Comparing actual counts, even assuming those counts are accurate, which they almost certainly are not, and which are likely juiced, with smoothed estimates from models is always bound to make the actual counts look worse in comparison.
Where by “worse” I mean more variable. More variable data always has the chance to make greater flights, up or down, than less variable data. This is the definition of variability.
The way the picture is constructed makes the dreaded coronavirus look worse, and not only worse but far worse, than the 1957-1958 Asian flu. This is asinine. Asian flu, the estimates tell us, slaughtered some 2 million souls. Two million.
It’s not over, but the dreaded coronvarius looks like it might tie with 2009’s Swine Flu, which isn’t even pictured. Swine flu estimates are between 152 and 575 thousand dead, with a median of 364 thousand. The 1968 Hong Kong chop suey fluy isn’t pictured, either, which rubbed out an estimated one million.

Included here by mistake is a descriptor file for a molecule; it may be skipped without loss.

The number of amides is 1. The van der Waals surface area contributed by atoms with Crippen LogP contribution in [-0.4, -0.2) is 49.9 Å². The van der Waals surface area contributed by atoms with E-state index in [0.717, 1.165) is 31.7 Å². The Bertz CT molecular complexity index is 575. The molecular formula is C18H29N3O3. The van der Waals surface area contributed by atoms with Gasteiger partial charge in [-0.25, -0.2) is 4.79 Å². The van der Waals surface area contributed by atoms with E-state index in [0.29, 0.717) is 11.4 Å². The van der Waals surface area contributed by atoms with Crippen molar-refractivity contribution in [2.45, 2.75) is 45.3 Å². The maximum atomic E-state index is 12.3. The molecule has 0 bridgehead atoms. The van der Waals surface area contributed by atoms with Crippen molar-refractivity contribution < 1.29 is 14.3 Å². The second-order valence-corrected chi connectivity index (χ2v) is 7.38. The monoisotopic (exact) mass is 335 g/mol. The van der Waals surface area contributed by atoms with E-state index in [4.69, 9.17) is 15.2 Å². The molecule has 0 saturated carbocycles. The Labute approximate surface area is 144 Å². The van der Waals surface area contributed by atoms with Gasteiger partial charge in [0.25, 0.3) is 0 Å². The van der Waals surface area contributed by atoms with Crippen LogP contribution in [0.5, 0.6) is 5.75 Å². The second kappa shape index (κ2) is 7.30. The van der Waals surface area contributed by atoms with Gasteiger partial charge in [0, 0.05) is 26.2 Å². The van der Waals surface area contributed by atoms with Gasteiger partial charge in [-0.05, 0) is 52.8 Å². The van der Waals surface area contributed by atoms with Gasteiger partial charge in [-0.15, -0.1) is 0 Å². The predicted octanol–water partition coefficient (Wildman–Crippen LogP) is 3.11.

These omissions matter, as does the breathless hand-wringing daily reporting of dreaded coronavirus numbers. Here’s an illustration why. I had an exchange with a well know Twitterer and blogger who was passing around exaggerated stories of horror about the dreaded coronavirus, and in which I told him the Asian flu was much worse. The gentleman was incredulous and said he hadn’t even heard of Asian flu. Yet he was sure, and suggesting to his readers, the dreaded coronavirus was to be our doom. I said this was nonsense. He has since ceased communicating with me.